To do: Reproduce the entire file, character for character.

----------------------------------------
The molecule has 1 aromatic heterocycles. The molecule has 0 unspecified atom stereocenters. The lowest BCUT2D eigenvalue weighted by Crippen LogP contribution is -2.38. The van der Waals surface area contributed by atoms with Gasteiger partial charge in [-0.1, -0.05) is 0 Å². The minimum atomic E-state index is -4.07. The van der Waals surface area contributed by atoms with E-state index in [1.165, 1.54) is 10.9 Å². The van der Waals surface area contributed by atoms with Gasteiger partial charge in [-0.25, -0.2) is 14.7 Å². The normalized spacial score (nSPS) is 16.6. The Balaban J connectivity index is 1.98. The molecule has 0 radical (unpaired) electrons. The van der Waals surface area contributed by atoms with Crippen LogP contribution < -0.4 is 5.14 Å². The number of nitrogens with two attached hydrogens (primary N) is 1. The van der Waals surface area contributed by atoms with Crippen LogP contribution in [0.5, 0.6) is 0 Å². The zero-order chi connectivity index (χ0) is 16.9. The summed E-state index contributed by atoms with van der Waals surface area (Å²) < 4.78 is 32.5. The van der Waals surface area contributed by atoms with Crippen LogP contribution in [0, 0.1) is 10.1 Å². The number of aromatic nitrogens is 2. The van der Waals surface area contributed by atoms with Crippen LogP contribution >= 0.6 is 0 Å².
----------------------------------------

The molecule has 1 aromatic heterocycles. The molecule has 0 unspecified atom stereocenters. The lowest BCUT2D eigenvalue weighted by Crippen LogP contribution is -2.38. The van der Waals surface area contributed by atoms with Gasteiger partial charge in [-0.1, -0.05) is 0 Å². The minimum atomic E-state index is -4.07. The van der Waals surface area contributed by atoms with E-state index in [1.165, 1.54) is 10.9 Å². The van der Waals surface area contributed by atoms with Gasteiger partial charge in [-0.25, -0.2) is 14.7 Å². The normalized spacial score (nSPS) is 16.6. The Balaban J connectivity index is 1.98. The molecule has 0 radical (unpaired) electrons. The van der Waals surface area contributed by atoms with Crippen LogP contribution < -0.4 is 5.14 Å². The number of nitrogens with two attached hydrogens (primary N) is 1. The van der Waals surface area contributed by atoms with Crippen LogP contribution in [0.5, 0.6) is 0 Å². The zero-order chi connectivity index (χ0) is 16.9. The summed E-state index contributed by atoms with van der Waals surface area (Å²) < 4.78 is 32.5. The van der Waals surface area contributed by atoms with Crippen LogP contribution in [0, 0.1) is 10.1 Å². The number of aromatic nitrogens is 2. The van der Waals surface area contributed by atoms with Crippen LogP contribution >= 0.6 is 0 Å².